Tosei,

to overcome your confusion, go back to the definition of – lets say –  the phase margin. This is simply the amount of phase shift to be introduced into a loop (a physical existing loop !) in order to make the closed loop system unstable. If a system exhibits two loops this definition, of course, applies also to the second loop which normally has a different loop gain and, hence, another phase response than loop No. 1. Thus, according to the above definition, two different phase margins exist.

To approach the problem from the other side – when you expect only one single system phase margin “phi” the question arises: Where (that means: into which physical existing loop) do you introduce this amount of “phi” to make the system oscillate ?? This question cant be answered without knowing the loop this margins originates from. And, more than that, this can be verified by experiment in order to demonstrate the "physical meaning" of this statement.  

By the way, this exactly is the reason that every textbook on control theory contains the warning: You must not derive the loop gain expression from the transfer function by evaluating the denumerator “1+Fo” by allocating “Fo” to the negative loop gain. In a multi-loop system this procedure is ambiguous because several ways exist to produce this denumerator form.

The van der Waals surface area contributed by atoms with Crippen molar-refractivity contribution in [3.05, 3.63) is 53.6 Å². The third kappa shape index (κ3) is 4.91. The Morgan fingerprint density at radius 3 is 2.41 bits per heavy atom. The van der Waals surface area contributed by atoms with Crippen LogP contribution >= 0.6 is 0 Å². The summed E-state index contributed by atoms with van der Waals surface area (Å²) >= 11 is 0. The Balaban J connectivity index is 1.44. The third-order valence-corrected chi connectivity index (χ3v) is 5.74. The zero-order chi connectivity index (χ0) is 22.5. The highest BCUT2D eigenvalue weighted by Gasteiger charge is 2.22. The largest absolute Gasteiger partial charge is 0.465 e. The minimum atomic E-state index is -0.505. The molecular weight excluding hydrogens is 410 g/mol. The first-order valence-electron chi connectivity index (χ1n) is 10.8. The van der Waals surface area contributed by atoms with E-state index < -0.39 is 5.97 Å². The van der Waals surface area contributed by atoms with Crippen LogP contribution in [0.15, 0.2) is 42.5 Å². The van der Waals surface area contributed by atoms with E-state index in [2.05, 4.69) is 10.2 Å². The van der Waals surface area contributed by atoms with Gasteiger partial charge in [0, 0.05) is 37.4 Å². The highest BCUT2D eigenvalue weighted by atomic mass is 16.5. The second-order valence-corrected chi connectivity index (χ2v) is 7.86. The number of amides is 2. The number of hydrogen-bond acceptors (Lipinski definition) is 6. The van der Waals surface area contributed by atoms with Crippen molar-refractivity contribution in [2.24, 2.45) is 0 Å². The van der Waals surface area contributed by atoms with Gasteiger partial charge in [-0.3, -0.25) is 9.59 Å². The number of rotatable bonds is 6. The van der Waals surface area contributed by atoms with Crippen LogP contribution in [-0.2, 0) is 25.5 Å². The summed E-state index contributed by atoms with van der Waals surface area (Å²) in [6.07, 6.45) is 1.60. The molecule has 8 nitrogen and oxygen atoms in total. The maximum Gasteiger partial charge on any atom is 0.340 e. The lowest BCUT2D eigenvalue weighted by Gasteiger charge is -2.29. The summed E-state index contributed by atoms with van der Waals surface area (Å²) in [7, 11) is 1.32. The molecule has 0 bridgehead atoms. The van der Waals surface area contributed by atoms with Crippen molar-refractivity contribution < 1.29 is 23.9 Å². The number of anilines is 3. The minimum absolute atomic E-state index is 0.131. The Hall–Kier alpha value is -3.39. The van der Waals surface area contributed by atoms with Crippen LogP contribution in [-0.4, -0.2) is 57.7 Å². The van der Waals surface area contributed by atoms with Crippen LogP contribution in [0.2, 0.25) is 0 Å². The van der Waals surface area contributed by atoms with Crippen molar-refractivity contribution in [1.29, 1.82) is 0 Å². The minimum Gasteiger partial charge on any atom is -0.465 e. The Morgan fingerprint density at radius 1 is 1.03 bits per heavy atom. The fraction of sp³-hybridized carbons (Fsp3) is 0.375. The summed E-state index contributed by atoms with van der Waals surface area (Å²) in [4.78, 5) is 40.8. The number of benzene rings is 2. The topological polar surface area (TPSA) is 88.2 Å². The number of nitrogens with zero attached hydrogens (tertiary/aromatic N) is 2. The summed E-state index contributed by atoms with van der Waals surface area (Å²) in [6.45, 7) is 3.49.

Finally, concerning the "dominant loop" another point of view: As commonly agreed by all contributors to this topic in a multi-loop system that loop will dominate (i.e. determine mostly the system behaviour) which is the outermost (principle of overall feedback). However, sometimes such a loop cannot be identified. To find an answer I have performed a lot of simulation runs for several systems and came to the (still preliminary) conclusion that in such cases that loop dominates which is the slowest one. This seems to be logical, does it not ? However, the problem is to determine the time constants of each loop.

Hopefully I could express myself in a clear way as my knowledge of the english language is rather limited.

Lutz
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Re: stability for ckts having two feedback loops
Reply #19 - Jan 18th, 2008, 7:12pm
 
Hi Lutz,

I thought carefully about your last post, and I think I'm with you now concerning the idea of a single margin does not make much sense if we associate one margin figure per loop and therefore we know where we can introduce the necessary phase shift in order to make the system oscillate.
However now Im inclined to think this will be valid only when the margin of each loop does NOT affect the margin of any other loop in the system and the margin of different loops are comparable.